Alcohol Facts

Alcohol Facts

women conversing and drinking wine at a restaurantIt can be hard to decipher fact from fiction when you’re trying to find information about your health. Regardless of what you hear from friends or family, any amount of any type of alcohol, including beer, wine, and liquor, is dangerous for your baby.

The safest choice is to avoid all alcohol at all times when pregnant or planning a pregnancy.

More Facts about Alcohol and Pregnancy

  • Alcohol can hurt your developing baby. Alcohol used during pregnancy crosses the placenta easily and reaches the developing baby. Some studies have also found that alcohol use during pregnancy increases the risk of miscarriage or stillbirth.
  • It can cause long-term health issues for your child. Any amount of alcohol use during pregnancy can cause life-long: birth defects, learning disabilities, and behavioral problems.
  • The only way to prevent Fetal Alcohol Syndrome Disorder is to avoid alcohol while pregnant. Fetal Alcohol Spectrum Disorders (FASD) are incurable but they are 100% preventable if you don’t drink alcohol during pregnancy – not even one drop. There still isn’t enough data to know if even small amounts of alcohol can cause FASD. The best way to prevent FASD is to avoid any amount of alcohol.
  • Your baby could go through alcohol withdrawal. If you’re drinking during your pregnancy, it’s possible your baby may go through withdrawal when born.
    woman reclining on a blanket on the grass, holding child and a drink

  • If you are breastfeeding, talk with your healthcare provider. Moderate use of alcohol while breastfeeding (one standard drink) is safe as long as you wait two hours after having your drink. It is no longer recommended to pump and dump. Using alcohol while breastfeeding can make it difficult for your body to produce the breast milk your baby needs.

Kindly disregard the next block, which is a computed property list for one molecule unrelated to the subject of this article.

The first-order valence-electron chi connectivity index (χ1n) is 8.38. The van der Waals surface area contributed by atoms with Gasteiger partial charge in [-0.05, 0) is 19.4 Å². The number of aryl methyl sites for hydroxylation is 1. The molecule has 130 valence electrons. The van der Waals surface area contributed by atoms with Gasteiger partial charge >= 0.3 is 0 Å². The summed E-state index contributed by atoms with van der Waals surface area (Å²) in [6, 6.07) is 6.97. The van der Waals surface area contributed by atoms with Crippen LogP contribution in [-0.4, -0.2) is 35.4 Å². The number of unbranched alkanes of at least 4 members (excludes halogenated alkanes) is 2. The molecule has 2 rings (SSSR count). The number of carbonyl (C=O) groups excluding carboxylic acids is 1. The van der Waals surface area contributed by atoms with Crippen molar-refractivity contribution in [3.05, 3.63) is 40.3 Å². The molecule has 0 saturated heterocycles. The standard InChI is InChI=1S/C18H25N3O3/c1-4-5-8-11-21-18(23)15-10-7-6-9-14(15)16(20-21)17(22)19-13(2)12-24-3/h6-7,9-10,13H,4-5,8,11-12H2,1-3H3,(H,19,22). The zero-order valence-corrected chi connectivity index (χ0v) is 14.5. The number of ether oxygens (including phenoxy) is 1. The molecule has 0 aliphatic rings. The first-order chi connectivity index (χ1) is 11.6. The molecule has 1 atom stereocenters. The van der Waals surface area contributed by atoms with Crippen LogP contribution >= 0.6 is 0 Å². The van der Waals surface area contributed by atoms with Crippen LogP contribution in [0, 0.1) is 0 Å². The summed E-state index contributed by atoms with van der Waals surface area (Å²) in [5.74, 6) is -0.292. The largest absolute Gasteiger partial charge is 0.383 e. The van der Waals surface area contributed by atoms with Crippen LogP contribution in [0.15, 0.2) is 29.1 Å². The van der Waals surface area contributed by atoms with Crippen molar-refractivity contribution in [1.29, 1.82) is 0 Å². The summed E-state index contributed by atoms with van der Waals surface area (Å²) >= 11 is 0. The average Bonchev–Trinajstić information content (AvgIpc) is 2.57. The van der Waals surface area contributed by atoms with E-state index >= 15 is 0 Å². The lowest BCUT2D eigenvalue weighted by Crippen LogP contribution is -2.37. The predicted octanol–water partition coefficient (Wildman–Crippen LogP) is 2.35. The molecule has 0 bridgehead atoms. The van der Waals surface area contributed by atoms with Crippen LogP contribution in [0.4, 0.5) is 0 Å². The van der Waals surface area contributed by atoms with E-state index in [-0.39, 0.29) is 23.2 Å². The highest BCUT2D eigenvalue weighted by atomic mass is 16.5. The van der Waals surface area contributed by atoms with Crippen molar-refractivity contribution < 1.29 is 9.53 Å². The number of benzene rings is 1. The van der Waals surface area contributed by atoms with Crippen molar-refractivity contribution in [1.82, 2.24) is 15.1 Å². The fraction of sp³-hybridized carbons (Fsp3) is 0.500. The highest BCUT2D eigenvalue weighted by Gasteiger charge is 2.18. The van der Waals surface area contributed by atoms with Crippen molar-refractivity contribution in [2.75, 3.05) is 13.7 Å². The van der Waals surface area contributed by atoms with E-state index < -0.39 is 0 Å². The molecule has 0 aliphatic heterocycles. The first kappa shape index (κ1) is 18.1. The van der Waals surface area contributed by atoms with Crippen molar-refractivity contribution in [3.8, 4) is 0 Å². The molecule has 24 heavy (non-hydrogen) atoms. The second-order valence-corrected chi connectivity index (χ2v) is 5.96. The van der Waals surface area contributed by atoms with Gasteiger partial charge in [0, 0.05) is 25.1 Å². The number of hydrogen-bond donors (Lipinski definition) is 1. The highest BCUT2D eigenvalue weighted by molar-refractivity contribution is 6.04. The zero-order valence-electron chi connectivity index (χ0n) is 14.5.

• Will I get in trouble if I tell my doctor I drink alcohol? Many pregnant people are afraid they will be judged and worry it will get them in trouble if they tell their healthcare provider they drink alcohol. It’s true, healthcare providers like everyone else NH, must report a situation where a child is unsafe. However, using substances during pregnancy does not automatically mandate a call to the Division of Children, Youth and Families. Healthcare providers only call when they think a child’s safety is a concern. If you are concerned – ask your doctor how they handle this situation during your prenatal visits and when you deliver your baby. Make an informed decision before you share information about your substance use.

The bottom line: to protect your baby, avoid any amount and any type of alcohol while you’re pregnant.

Changing your diet is just like anything else you may have tried to stop: it’s hard at first, but there are tools and resources to support your journey. First, contact your healthcare provider. Your provider can help you create a Plan of Safe Care to help you quit drinking alcohol while you’re pregnant and breastfeeding.

Talk with your provider about your use of alcohol or marijuana early in your pregnancy. They can help you make a plan to reduce the harm caused by using these substances. They can help support you with resources and a plan for a healthy pregnancy and when you return home with your baby.

For support, assistance and resources, call 2-1-1 NH, the statewide portal which connects New Hampshire residents to the most up-to date resources, including family support and addiction related resources. 2-1-1 NH is staffed by specially trained Information and Referral Specialists to help you navigate a plan to reduce your harm and begin quitting for good.